Last night, the SEC posted its Sunshine Act notice to adopt the pay ratio rules next Wednesday, August 5th. My blog on CompensationStandards.com gives a guess as to some of the rule’s final parameters.
We want to help you get prepared – so I have put together a “Pay Ratio Workshop” that will be held on Tuesday, August 25th, which will be held online via audio webcast. Here’s the “Pay Ratio Workshop” agenda.
This “Pay Ratio Workshop” is part of a registration to the “Proxy Disclosure Conference” & “Say-on-Pay Workshop” that will be held on October 27th-28th in San Diego and by video webcast. In other words, this new audio-webcast only event is paired with our prior pair of executive pay conferences. So it’s three conferences for the price of one! Register now – discounted rate available only through August 7th!
These are part of our FAQs:
– For those registered to attend in San Diego in person or by video, you also gain access to the August 25th “Pay Ratio Workshop” that is available only by audio webcast
– You will receive an ID/pw to access the August 25th “Pay Ratio Workshop” by the middle of August (although it will just be your existing ID/pw to our sites if you already have a membership)
– There is no CLE available for the “Pay Ratio Workshop” (but there will be CLE for the “Proxy Disclosure/Say-on-Pay” Conferences in October in most states)
– An audio archive of the “Pay Ratio Workshop” will be available starting on August 25th in case you can’t catch that event live
Survey: Pay Ratio Disclosures So Far
Last week, I blogged about Mark Borges’ blog about a comprehensive pay ratio disclosure – and then Mark followed up by blogging about some more samples. And now thanks to Simpson Thacher, we have this survey on pay ratio disclosures posted on CompensationStandards.com that they prepared in late March. The survey also includes some examples of companies that provide a comparison of compensation increases/decreases among the CEO and average employee.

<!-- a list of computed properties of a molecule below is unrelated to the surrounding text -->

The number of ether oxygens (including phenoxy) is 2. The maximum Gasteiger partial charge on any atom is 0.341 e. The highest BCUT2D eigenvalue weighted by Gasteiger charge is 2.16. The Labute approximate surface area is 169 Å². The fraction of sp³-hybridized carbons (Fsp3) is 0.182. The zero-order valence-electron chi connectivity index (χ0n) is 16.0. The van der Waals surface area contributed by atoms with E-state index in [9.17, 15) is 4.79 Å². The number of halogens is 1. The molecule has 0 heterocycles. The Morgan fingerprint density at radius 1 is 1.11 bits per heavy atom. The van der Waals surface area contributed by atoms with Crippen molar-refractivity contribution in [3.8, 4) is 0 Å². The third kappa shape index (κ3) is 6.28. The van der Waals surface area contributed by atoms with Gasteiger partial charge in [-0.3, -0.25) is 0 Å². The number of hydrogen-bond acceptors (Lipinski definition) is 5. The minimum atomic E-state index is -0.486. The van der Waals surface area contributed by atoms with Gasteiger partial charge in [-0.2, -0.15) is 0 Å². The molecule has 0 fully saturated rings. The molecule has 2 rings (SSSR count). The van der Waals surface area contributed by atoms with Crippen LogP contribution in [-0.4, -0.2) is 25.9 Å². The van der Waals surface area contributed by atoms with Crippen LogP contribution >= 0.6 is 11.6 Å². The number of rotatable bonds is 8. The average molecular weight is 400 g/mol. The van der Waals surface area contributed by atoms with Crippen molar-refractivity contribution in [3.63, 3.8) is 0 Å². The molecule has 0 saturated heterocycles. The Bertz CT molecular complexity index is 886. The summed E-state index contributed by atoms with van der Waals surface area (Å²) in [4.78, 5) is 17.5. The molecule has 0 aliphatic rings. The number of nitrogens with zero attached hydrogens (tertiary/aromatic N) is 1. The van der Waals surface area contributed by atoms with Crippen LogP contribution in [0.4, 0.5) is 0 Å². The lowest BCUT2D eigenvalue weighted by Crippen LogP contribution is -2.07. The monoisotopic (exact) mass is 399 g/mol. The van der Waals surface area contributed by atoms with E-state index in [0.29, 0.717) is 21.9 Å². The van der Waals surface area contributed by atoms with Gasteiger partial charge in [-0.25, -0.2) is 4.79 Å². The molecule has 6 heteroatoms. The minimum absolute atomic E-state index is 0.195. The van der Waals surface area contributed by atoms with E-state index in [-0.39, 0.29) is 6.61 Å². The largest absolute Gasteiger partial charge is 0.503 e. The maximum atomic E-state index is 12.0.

To prepare this survey, Simpson Thacher searched all SEC filings since 2010 for companies that have disclosed the ratio of CEO to employee pay and found 16 examples. In reviewing these 16 examples, they noted the following data points for their disclosure:
1. Employees Included in Comparator Group
– Three (19%) note that the employee comparator group includes all employees, including part-time or temporary employees.
– Three (19%) note that the employee comparator group is limited to full-time employees.
– Three (19%) impose geographic restrictions on which employees are included in the comparator group (e.g., limiting to strictly U.S. or UK employees).
– Seven (44%) did not specify which employees are included in the comparator group.
2. Compensation Included
– Nine (56%) compare the CEO’s total compensation to the average total compensation for the company’s employees.
– Three (19%) compare the salary of the CEO to the average salary for the company’s employees.
– Three (19%) have two separate ratios: one based on salary, and one based on both salary and bonus.
– One (6%) has two separate ratios: one based on salary, and one based on total compensation.
3. Basis of Employee Comparison (Average vs. Median Salary)
– Three (19%) use the average salary for employees as the basis of comparison.
– Five (31%) use the median salary for employees as the basis of comparison.
– Eight (50%) use both the median and average salary for employees as a basis of comparison.
The first section, titled “Examples of Pay Ratio Disclosure”, includes the disclosure of the 16 companies discussed above, as well as information regarding the data points. Among these 16 examples, five companies (31%) have a market cap under $100 million; four companies (25%) have a market cap between $100 million and $1 billion; and seven companies (44%) have a market cap of over $1 billion. In addition, of these 16 companies, nine (56%) employ fewer than 1,000 employees, while only Whole Foods and Israel Chemical employ more than 5,000 employees. Further, seven companies (44%) are incorporated in Israel, as such disclosure appears to be encouraged under Israeli corporate law.
The survey also includes an additional chart at the end, titled “Examples of Compensation Increase Disclosure,” which includes seven examples of companies that disclose percentage pay changes (i.e., the annual percentage increase in pay of the CEO and other top executives, and the comparable percentage increase for all other employees). This disclosure, although it does not provide pay ratios, was provided by companies that all employed more than 1,000 employees (or, with respect to Aon, Astrazeneca, Avery Dennison and Reed Elsevier, employed more than 25,000 employees), and indicates the type of compensation used and the employees considered for the disclosure.
– Broc Romanek